Kerry Ann King of New York City was never a willowy, lanky child, and instead carried a short and stout build. Being involved in ballet where tiny and petite were the norm left her feeling like a square peg in a round hole.
To make matters worse, the ballet school Kerry attended encouraged dieting even at a young age to keep a slim physique. Kerry, now 44, recalls dancing 10-12 hours days on nothing but a few pieces of fruit. But when she quit dancing at age 15, her less active lifestyle and confused metabolism led to quick and steady weight gain. When she ventured into other sports she eventually injured her knee, which led to a cycle of rehab/recovery/re-injury that only further piled on the weight.
It wasn’t until Kerry became pregnant that she realized permanent changes to the way she ate and treated her body were necessary. During her first pregnancy Kerry found benefit in reading the classic pregnancy book, “What to Expect When You’re Expecting.”
“While I don’t recommend that book, reading all the information about how my diet would impact my baby really made me super-conscious of what I was eating,” she said. “I starting to focus more on the nutritional value of things as opposed to just the number of calories. Because I was feeding someone else who was my responsibility, I was much more careful.”
Kerry reached her highest weight of 225 pounds toward the end of her third pregnancy, but she loved being pregnant and wasn’t particularly concerned about regaining her pre-baby body.
Natural remedies helped Kerry slim down, the most poignant of which being breastfeeding. Because she wanted to produce the highest quality milk possible, she made every bite count, ensuring its nutritional value was through the roof. After Kerry’s twins were born, she started exercising more seriously and was able to find activities that were low impact and wouldn’t bother her knee.
For diet, Kerry simply paid attention to how much nutrition per calorie she was getting. ”Things that didn’t have a good ratio, I just stopped eating. For example, cream cheese is cheese but it has almost no protein and almost no calcium, so I don’t eat it anymore,” she said. ”I read food labels all the time. However, if something really gives me a lot of pleasure, I’ll still eat it.” As a New Yorker, one of Kerry’s favorite indulges remains a bagel with butter. She just doesn’t do it every day.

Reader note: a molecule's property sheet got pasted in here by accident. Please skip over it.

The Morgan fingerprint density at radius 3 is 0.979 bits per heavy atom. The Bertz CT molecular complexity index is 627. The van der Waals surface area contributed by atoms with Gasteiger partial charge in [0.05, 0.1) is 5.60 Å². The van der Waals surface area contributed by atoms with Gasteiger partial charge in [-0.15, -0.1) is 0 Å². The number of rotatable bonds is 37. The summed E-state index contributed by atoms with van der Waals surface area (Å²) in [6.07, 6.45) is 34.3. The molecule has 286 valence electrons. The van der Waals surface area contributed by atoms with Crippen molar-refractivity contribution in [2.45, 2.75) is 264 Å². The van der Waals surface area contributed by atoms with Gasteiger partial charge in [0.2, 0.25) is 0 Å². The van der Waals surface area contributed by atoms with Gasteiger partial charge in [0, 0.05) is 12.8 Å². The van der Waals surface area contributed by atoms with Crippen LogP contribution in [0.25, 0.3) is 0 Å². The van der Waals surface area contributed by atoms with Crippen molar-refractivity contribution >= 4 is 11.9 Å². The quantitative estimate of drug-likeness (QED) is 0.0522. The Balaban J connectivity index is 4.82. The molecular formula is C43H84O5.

Another secret to Kerry’s 100-pound weight loss was avoiding processed items, and those that contained fake sweeteners or fats. “It seems to me that you are just trying to trick yourself into thinking nothing has to change with those things,” she said. “Real change comes with finding good foods that you really enjoy.”
To stay fit, Kerry squeezes in at least one hour of cardio every day to maintain her current weight of 125 pounds – a number she has maintained for six years. To add variety, Kerry tried new fitness classes and loved how motivating the teacher-group setting was. She and her husband have also since learned to salsa dance, she recently took up rock climbing with her kids, and she even became a fitness instructor to solidify her commitment to being active.
For those who struggle with their weight, Kerry reminds us that what really makes a difference is finding foods and activities that you enjoy. “Eating and moving are two of life’s great pleasures. Once you get started, you will find that you want to exercise and eat well, because you feel and look better.”
May 1st, 2013